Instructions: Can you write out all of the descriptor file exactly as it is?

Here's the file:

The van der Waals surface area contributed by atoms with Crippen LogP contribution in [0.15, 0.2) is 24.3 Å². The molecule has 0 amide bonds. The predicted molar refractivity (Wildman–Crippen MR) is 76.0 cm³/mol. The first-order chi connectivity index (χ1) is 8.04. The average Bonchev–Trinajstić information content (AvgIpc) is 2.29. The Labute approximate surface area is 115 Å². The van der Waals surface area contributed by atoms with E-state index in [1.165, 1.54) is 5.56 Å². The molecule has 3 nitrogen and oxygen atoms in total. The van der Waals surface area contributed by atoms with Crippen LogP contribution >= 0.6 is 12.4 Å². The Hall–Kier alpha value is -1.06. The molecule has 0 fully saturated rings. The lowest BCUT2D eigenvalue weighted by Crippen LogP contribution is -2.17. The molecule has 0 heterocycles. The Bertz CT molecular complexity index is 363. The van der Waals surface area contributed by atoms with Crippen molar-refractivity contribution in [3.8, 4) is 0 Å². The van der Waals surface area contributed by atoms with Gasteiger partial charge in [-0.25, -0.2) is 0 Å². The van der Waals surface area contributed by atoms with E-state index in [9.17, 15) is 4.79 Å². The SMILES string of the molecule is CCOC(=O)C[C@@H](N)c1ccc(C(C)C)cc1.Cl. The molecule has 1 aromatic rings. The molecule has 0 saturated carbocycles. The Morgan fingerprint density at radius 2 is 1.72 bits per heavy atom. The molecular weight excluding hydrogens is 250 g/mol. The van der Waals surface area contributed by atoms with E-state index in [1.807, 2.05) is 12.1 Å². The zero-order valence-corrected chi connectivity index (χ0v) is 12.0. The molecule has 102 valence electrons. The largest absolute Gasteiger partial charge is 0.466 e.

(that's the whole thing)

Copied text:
The van der Waals surface area contributed by atoms with Crippen LogP contribution in [0.15, 0.2) is 24.3 Å². The molecule has 0 amide bonds. The predicted molar refractivity (Wildman–Crippen MR) is 76.0 cm³/mol. The first-order chi connectivity index (χ1) is 8.04. The average Bonchev–Trinajstić information content (AvgIpc) is 2.29. The Labute approximate surface area is 115 Å². The van der Waals surface area contributed by atoms with E-state index in [1.165, 1.54) is 5.56 Å². The molecule has 3 nitrogen and oxygen atoms in total. The van der Waals surface area contributed by atoms with Crippen LogP contribution >= 0.6 is 12.4 Å². The Hall–Kier alpha value is -1.06. The molecule has 0 fully saturated rings. The lowest BCUT2D eigenvalue weighted by Crippen LogP contribution is -2.17. The molecule has 0 heterocycles. The Bertz CT molecular complexity index is 363. The van der Waals surface area contributed by atoms with Crippen molar-refractivity contribution in [3.8, 4) is 0 Å². The van der Waals surface area contributed by atoms with Gasteiger partial charge in [-0.25, -0.2) is 0 Å². The van der Waals surface area contributed by atoms with E-state index in [9.17, 15) is 4.79 Å². The SMILES string of the molecule is CCOC(=O)C[C@@H](N)c1ccc(C(C)C)cc1.Cl. The molecule has 1 aromatic rings. The molecule has 0 saturated carbocycles. The Morgan fingerprint density at radius 2 is 1.72 bits per heavy atom. The molecular weight excluding hydrogens is 250 g/mol. The van der Waals surface area contributed by atoms with E-state index in [1.807, 2.05) is 12.1 Å². The zero-order valence-corrected chi connectivity index (χ0v) is 12.0. The molecule has 102 valence electrons. The largest absolute Gasteiger partial charge is 0.466 e.